One of the groups of students that Ben Godber and I teach at the University of Southampton is designing a stressed ribbon footbridge as their entry for a design competition we’ve set them. A stressed ribbon is bridge is like a very shallow suspension bridge, the difference is that once the deck units are attached, the tension in the cables is ratcheted up, squashing the deck units together. The benefit of this post-tensioning is that it can greatly reduce the sag in the bridge, creating a much flatter bridge.

The students’ proposal is an elegant response to the site, but they have come up against the problem that they don’t know how to calculate the forces in the cables and so they can’t design the bridge. I was talking to my colleague Chris Wise about this problem of students not being able to design what they draw (a common student response apparently is that because they have seen a similar design online, they know it can be done: job done). But what Chris tells me he tells his students is that they should be able to justify every line that they draw. To help them, he provides students with an engineer’s toolbox, a handout full of rules of thumb that allow student engineers to draw engineering structures in roughly the right dimensions the first time around.

Returning to the case of our student’s stressed ribbon bridge, the bit of mechanics they need to understand is the equation that links the sag in a catenary cable with the horizontal force at the supports. For a static load on a single span bridge, this is easy to calculate, and is given by the equation Fh = wL^2/8s (where ‘w’ is the line load; ‘L’ is the length of the span; and ’s’ is the sag in the cable). Plugging the numbers into this equation gives what the horizontal pull of the cables at either end. The picture is however complicated when there are there are three unequal spans with the cables running continuously over the two supports in the river. If the cable is continuous, the tension in the cable must be equal either side of the support. If that is the case, then for a fixed load on the bridge, the sag in the spans needs to be adjusted to ensure the horizontal forces in the cables at the point where they go over the supports is equal on either side.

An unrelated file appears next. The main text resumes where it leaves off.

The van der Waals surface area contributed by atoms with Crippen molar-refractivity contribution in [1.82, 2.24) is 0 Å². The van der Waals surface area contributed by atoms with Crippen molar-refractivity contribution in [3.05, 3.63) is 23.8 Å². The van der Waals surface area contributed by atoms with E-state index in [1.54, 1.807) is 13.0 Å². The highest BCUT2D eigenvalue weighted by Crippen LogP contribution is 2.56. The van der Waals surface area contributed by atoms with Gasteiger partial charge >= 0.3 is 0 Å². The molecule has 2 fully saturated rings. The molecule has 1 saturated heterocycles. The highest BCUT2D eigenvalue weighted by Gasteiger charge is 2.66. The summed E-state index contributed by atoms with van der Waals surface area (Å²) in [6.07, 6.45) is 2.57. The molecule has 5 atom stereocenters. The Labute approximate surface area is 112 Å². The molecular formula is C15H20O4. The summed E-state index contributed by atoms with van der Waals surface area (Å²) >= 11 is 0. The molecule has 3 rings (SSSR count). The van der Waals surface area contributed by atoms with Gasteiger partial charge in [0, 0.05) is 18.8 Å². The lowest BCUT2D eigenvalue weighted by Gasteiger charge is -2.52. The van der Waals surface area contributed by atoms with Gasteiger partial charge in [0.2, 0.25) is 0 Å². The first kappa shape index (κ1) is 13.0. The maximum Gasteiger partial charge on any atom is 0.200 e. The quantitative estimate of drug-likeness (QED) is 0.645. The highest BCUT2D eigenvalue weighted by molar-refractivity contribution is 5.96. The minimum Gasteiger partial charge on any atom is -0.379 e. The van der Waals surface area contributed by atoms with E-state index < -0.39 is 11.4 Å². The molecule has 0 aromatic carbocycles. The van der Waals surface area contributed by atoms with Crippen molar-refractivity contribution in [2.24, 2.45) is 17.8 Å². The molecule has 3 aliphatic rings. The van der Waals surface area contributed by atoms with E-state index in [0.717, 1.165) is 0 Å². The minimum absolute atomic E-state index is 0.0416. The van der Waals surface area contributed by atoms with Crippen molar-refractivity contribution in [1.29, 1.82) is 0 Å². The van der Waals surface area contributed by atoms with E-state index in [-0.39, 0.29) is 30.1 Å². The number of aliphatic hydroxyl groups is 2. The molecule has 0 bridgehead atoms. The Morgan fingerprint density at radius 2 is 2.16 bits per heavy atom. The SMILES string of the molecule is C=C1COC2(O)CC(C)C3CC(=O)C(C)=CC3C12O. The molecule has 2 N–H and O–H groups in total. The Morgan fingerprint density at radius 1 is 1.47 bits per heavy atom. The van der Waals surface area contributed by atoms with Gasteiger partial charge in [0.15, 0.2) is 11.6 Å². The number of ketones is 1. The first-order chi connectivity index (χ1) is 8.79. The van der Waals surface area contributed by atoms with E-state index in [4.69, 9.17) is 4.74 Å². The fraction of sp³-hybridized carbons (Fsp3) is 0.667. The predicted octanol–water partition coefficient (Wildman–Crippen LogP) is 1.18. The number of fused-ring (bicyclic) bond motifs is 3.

Were you to create a physical model of this scenario in which two people hold a chain that is draped across a pair of stools, the chain would adjust it’s own position until it finds its own equilibrium. To find this equilibrium in the design process, engineers do what’s called form-finding, an iterative process in which the parameters of the design are adjusted until all the forces are in equilibrium. For the purposes of a student project, a good-enough result can be obtained by setting up a spreadsheet to do the horizontal force calculations, and to iteratively adjust the sag in the cables until the forces balance.

There’s one final catch though. The process I’ve just described assumes the load on the bridge is constant; however, loads on a bridge change according to how people are using it. Engineers look for worse-case scenarios: the pattern of loading that would create the most difficult load for the bridge to carry. For instance, one worse-case scenario for a footbridge might be all the users standing against one edge watching a boat race, and then all at once, running to the other edge as the boats pass underneath. In the students’ scenario, the students need to think about how they will accommodate any difference in loading between the spans. If they were to leave the cables to free slide back and forth over the central supports, then as the loading changes the sags in the bridge spans would increase or decrease, which would be quite uncomfortable for the user! The alternative is to clamp the cables down on the tops of the supports. Any difference in the tension between the two spans due to unequal loading will then cause the column to be pulled sideways one way or another. The columns can be designed to resist these overturning forces. The challenge for the students is to work out what worse-case scenarios would exist to cause this unbalance in the cable forces.

Of course, everything above is greatly simplified. I don’t pretend to know the details of how to design a stressed ribbon bridge and I am grateful to my colleague Andrew Weir who helped me understand the mechanics of the problem in such a way that I can easily explain it to my students. The point is to illustrate what I think is one of the most important things that students can learn from design projects at university, and that is the ability to use their knowledge of mechanics and their experience of the world to develop a plausible response to a project. It is also one the areas of teaching that I enjoy the most because it best illustrates what an engineer can do: combining their own experience with an understanding of how things work to shape the world around them.

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